Instead, it utilises the hypothalamus primitive area of your brain, to make black and white immediate decisions to save your life.
If you have ever been in a place of genuine ‘fight or flight’, you’ll have noticed that it feels like you make choices and take actions ‘without thinking’. It’s vital – there’s no time for pondering when survival is the matter at hand.
But if you’re running that pattern during a normal day, it causes problems. Can you imagine how only working with the primitive part of your brain can make it harder to get things done – and lead to more stress?
When you’re living in your ‘stress-head’, you’re not really ‘here’; you’re un-grounded.
Instead of experiencing life in the ‘physical world’, your mind perceives it through its filters of stress, anxiety, worry and tension.
Fortunately there’s a yoga posture you can use to let go of all of this, in just a few moments, and return to the ‘here and now’.
It’s called Tadasana (Mountain Pose). If you feel it might help you today, then I invite you to work with this video for the next couple of minutes, to experience how Tadasana can ground and release those stresses.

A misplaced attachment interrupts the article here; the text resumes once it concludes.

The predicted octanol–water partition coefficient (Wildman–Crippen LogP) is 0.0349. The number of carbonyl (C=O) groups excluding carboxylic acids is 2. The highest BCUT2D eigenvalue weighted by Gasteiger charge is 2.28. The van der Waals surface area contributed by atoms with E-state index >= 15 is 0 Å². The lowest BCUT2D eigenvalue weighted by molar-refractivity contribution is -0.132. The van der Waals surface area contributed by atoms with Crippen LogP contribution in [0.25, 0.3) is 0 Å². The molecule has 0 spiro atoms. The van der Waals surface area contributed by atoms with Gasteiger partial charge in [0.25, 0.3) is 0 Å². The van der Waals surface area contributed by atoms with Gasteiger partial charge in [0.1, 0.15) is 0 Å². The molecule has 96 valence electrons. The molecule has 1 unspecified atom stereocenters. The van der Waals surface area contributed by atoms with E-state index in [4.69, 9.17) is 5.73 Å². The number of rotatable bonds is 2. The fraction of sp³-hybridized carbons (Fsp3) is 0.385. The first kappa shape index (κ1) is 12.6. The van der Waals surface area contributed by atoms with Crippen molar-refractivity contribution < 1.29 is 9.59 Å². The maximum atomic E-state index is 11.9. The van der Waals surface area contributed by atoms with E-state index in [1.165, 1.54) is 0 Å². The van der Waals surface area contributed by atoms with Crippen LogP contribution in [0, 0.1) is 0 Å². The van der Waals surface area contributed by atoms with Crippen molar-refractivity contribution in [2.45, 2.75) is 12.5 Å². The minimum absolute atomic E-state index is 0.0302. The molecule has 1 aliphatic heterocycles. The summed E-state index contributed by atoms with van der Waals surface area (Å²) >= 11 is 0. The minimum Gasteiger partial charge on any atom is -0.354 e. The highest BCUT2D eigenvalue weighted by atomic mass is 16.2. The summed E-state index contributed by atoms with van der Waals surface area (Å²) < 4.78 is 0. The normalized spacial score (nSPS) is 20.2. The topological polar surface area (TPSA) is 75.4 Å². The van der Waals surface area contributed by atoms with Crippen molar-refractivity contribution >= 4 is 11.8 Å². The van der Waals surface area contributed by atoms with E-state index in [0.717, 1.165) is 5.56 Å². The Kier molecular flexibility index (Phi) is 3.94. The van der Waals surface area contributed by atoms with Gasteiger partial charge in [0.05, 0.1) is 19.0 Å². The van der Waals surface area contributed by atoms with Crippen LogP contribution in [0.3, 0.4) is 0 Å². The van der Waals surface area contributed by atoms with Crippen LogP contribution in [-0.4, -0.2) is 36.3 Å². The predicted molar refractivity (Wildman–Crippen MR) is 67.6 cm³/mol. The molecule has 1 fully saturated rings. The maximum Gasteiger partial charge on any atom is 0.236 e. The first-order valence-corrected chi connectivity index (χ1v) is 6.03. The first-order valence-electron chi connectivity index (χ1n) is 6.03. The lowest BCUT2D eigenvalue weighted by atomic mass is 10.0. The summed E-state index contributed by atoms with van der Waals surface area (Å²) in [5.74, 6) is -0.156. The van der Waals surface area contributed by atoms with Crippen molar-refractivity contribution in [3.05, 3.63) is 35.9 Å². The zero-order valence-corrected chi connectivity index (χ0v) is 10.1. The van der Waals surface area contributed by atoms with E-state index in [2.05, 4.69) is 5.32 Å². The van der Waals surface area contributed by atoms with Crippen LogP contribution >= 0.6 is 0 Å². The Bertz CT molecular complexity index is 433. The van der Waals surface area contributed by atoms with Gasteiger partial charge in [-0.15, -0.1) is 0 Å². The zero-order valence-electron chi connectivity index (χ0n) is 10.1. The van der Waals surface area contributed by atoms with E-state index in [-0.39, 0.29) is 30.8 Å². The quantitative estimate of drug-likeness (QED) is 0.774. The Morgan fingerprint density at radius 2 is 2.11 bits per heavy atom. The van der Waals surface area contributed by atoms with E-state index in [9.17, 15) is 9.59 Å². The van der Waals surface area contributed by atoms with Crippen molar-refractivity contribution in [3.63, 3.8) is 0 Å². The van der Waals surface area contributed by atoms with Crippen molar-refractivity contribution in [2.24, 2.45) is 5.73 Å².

Part 1 Meditation – 60 Second Quick Fix
Today I’m sharing with you a sixty second meditation (yes, you can meditate for as little as a minute and still experience benefits!) which can help you to come back to the present moment, releasing stress and tension.
It’s easy to learn, so you can follow the audio the first few times and then you’ll have practised it enough to be able to use it, whenever you need to, whatever is going on around you.
Part 1 Meditation: Sixty Second Quick Fix
Here’s the audio for your part 1 meditation:
How about doing this a couple of times a day – or whenever you feel the need to reconnect and head back towards a sense of inner peace, rather than inner stress?
And finally… Optional 10 Minute Meditation
Throughout this course – and beyond – you might want to carve out ten minutes of your day to experience this guided meditation. (It’s the same one as in yesterday’s message).
It’s easy to do.
All you need to do is to sit comfortably and follow the instructions.
Ten Minute Meditation
You can listen to it online here:
Or, better option, right click on the link below and choose ‘save as’ to download the MP3 to your favourite player and listen to it somewhere peaceful.
That’s all for today!
I hope it has helped you to deal with the number one meditation excuse, to gain insights into how you could create time for meditation in your day, to let go of some of your time-related stress, to release some tension and worry and to experience how even a minute of meditation can feel good and make a difference.
We’re back in a few days with part 2: Looking at the rest of your excuses!
I hope you have a great day today.
P.S. If you have any techy questions about the course or the forum, please email a member of my team at firstname.lastname@example.org and we’ll help you out!